Nationalism and the Imagination

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Seagull Books, 2010 - Literary Criticism - 86 pages
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Gayatri Chakravorty Spivak has distinguished herself as one of the foremost scholars of contemporary literary and postcolonial theory and feminist thought. Known for her translation of Derrida’s On Grammatology and her groundbreaking essay, “Can the Subaltern Speak?,” Spivak has often focused on subaltern, marginalized women and the role of essentialism in feminist thought to unite women from divergent cultural backgrounds.  In Nationalism and the Imagination, Spivak expands upon her previous postcolonial scholarship, employing a cultural lens to examine the rhetorical underpinnings of the idea of the nation-state.

            In this gripping and intellectually rigorous work, Spivak specifically analyzes the creation of Indian sovereignty in 1947 and the tone of Indian nationalism, bound up with class and religion, that arose in its wake. Spivak was five years old when independence was declared, and she vividly writes: “These are my earliest memories: Famine and blood on the streets.” As well, she recollects the songs and folklore stories that were prevalent at the time in order to examine the role of the mother tongue and the relationship between language and feelings of national identity. She concludes that nationalism colludes with the private sphere of the imagination in order to command the public sphere.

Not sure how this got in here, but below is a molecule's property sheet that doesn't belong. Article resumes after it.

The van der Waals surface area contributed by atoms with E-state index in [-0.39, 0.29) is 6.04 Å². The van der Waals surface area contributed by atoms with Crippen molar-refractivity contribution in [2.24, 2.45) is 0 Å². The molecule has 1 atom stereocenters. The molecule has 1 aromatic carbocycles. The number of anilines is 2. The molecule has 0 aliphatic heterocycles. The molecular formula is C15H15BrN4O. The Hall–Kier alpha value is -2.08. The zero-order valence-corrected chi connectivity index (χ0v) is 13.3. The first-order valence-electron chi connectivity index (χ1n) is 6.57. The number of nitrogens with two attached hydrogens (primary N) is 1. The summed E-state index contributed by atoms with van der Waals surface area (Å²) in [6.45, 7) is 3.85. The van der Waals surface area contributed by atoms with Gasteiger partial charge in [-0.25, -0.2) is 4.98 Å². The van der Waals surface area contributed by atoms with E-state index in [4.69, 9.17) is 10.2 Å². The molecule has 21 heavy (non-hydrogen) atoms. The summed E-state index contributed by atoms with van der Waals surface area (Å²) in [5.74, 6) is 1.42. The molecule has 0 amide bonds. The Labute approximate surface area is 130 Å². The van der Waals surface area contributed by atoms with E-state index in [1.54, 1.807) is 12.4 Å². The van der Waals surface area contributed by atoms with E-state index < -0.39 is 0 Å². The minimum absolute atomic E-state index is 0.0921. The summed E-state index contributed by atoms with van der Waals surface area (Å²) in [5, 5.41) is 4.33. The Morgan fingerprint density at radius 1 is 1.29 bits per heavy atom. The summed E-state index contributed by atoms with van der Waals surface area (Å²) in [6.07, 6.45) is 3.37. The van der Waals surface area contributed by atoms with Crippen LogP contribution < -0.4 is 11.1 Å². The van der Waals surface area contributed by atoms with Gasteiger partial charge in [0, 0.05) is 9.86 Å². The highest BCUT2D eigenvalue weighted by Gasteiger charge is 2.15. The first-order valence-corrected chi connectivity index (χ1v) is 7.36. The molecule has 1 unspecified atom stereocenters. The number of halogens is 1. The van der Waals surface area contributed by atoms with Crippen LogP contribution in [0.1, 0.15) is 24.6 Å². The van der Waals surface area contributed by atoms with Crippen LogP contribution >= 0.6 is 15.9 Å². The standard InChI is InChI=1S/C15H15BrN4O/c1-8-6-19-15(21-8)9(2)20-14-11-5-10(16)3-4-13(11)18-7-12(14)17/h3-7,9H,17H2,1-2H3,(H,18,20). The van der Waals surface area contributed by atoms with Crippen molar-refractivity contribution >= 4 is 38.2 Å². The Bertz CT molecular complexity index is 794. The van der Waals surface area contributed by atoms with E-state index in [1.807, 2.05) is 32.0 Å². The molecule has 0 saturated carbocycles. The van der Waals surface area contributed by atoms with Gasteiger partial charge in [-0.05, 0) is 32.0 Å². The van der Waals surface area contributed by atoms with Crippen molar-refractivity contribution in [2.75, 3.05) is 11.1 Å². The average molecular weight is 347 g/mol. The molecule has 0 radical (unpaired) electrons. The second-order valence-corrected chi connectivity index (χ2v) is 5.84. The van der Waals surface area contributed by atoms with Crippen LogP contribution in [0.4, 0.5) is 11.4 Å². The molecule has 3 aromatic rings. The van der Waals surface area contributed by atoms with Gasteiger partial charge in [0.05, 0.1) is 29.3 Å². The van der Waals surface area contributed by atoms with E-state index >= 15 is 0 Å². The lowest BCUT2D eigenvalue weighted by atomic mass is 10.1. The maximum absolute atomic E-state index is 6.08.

Originally given as an address at the University of Sofia in Bulgaria, Nationalism and the Imagination provides powerful insight into the historical narrative of India as well as compelling ideas that speak to nationalist concerns around the world. Also included in this book is the discussion with Spivak that followed the speech, making this an essential and informative work for scholars of post-colonialism.

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About the author (2010)

Gayatri Chakravorty Spivak is University Professor in the Humanities and Director of the Institute for Comparative Literature and Society at Columbia University. Her other books include In Other Worlds, The Post-Colonial Critic, and A Critique of Post-Colonial Reason.

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